Let our team of ecommerce experts help you prepare for the 2014 season!
3 HOT TIPS:
- Rank and prioritize omnichannel initiatives by level of effort, potential return, and importance to your customers to make sure you tackle the most important things first.
- If you haven’t already, analyze your site traffic by device to determine the level of urgency to move to the next phase of your website’s evolution with responsive design.
- Understand what countries, other than the US, are driving traffic and sales to your site and begin to understand the options and opportunities to go global.
Responsive design is the idea of approaching a site’s design from the standpoint that the site’s design flexibly ‘responds’ to the user based on a number of factors, including device type, screen size, screen orientation, and browser. Implementation is done by using a combination of flexible layouts and creative CSS rules. Is responsive design the right choice for your company? That depends.
If you’re like many companies, you have noticed that the percentage of visitors to your site via mobile phones and tablets has steadily increased with no signs of slowing down. You may have a team devoted to the ecommerce site, but perhaps you view it from a holistic level and not as a different set of user experiences based on user device. And you see that conversion and revenue varies widely from Android phone users to iPad users to desktop users. Some factors to consider when deciding whether to move forward with responsive design:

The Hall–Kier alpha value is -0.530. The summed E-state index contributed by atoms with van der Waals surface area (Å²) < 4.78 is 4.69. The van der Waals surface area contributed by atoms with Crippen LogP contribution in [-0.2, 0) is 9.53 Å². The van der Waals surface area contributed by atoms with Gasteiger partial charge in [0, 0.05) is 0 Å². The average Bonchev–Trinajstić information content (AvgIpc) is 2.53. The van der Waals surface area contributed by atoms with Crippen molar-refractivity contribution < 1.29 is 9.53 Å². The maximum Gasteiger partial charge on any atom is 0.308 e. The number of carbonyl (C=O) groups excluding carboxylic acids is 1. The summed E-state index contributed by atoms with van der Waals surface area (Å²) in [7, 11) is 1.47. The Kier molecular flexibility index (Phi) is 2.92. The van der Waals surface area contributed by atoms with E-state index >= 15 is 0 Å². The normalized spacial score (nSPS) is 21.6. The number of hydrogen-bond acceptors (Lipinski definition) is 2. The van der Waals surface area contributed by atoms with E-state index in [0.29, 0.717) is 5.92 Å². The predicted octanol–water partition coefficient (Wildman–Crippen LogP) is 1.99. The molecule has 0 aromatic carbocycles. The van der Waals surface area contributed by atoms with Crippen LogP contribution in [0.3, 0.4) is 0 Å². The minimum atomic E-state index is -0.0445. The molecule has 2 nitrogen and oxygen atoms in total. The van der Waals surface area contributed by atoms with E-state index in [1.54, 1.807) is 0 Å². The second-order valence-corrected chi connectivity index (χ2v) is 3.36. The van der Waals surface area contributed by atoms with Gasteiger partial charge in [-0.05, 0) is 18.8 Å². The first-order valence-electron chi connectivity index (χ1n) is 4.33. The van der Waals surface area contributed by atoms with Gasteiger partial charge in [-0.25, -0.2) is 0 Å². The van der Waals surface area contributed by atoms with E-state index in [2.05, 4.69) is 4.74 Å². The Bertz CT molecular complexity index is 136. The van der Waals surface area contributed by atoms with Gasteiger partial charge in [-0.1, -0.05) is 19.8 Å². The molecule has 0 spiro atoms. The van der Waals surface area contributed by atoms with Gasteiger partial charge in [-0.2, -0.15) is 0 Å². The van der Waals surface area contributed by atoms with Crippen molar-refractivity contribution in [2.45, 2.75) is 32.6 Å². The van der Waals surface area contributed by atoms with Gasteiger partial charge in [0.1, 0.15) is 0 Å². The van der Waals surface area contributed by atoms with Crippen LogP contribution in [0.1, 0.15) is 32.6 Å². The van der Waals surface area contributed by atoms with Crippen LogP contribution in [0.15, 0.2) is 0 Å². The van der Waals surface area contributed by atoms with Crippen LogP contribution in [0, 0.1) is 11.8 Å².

- Know who your customers are. Use analytic data to determine your largest and most important customer demographics. Which devices (and their corresponding screen sizes) your visitors are using will direct where your responsive design efforts should be pointed. Track key metrics as changes are made to monitor the effectiveness of each tactic.
- Know what your customers want. Usability tests and actively soliciting customer feedback through interviews and surveys are both good ways of learning your customers’ needs. Use this to design with your users in mind.
- Don’t forget the basics. While good responsive design can be a great way to gain exposure for your site, it can also have the unintended consequence of drawing attention to the shortcomings of your ecommerce business. Make sure you address any fundamental flaws in your product content management processes prior to executing any mobile strategy.